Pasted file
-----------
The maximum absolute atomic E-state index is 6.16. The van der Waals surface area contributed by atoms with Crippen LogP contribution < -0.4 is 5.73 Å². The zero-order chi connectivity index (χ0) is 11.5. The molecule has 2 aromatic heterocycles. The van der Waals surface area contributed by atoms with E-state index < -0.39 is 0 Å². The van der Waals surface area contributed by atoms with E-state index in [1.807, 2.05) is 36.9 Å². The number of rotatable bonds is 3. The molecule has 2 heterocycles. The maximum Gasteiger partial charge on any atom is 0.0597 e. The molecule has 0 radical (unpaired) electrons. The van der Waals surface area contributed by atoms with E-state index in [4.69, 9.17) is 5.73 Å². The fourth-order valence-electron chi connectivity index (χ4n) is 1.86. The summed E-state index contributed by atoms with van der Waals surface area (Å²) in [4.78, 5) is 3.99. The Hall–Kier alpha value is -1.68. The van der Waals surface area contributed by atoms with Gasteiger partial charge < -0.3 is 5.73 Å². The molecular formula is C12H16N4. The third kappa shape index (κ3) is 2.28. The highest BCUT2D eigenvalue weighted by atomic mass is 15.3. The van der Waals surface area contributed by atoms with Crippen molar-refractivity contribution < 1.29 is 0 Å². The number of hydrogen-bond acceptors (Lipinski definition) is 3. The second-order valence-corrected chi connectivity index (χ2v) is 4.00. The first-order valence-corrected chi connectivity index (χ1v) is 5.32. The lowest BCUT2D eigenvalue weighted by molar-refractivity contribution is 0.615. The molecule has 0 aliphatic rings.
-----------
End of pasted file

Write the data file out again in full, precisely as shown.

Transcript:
The maximum absolute atomic E-state index is 6.16. The van der Waals surface area contributed by atoms with Crippen LogP contribution < -0.4 is 5.73 Å². The zero-order chi connectivity index (χ0) is 11.5. The molecule has 2 aromatic heterocycles. The van der Waals surface area contributed by atoms with E-state index < -0.39 is 0 Å². The van der Waals surface area contributed by atoms with E-state index in [1.807, 2.05) is 36.9 Å². The number of rotatable bonds is 3. The molecule has 2 heterocycles. The maximum Gasteiger partial charge on any atom is 0.0597 e. The molecule has 0 radical (unpaired) electrons. The van der Waals surface area contributed by atoms with E-state index in [4.69, 9.17) is 5.73 Å². The fourth-order valence-electron chi connectivity index (χ4n) is 1.86. The summed E-state index contributed by atoms with van der Waals surface area (Å²) in [4.78, 5) is 3.99. The Hall–Kier alpha value is -1.68. The van der Waals surface area contributed by atoms with Gasteiger partial charge < -0.3 is 5.73 Å². The molecular formula is C12H16N4. The third kappa shape index (κ3) is 2.28. The highest BCUT2D eigenvalue weighted by atomic mass is 15.3. The van der Waals surface area contributed by atoms with Crippen molar-refractivity contribution < 1.29 is 0 Å². The number of hydrogen-bond acceptors (Lipinski definition) is 3. The second-order valence-corrected chi connectivity index (χ2v) is 4.00. The first-order valence-corrected chi connectivity index (χ1v) is 5.32. The lowest BCUT2D eigenvalue weighted by molar-refractivity contribution is 0.615. The molecule has 0 aliphatic rings.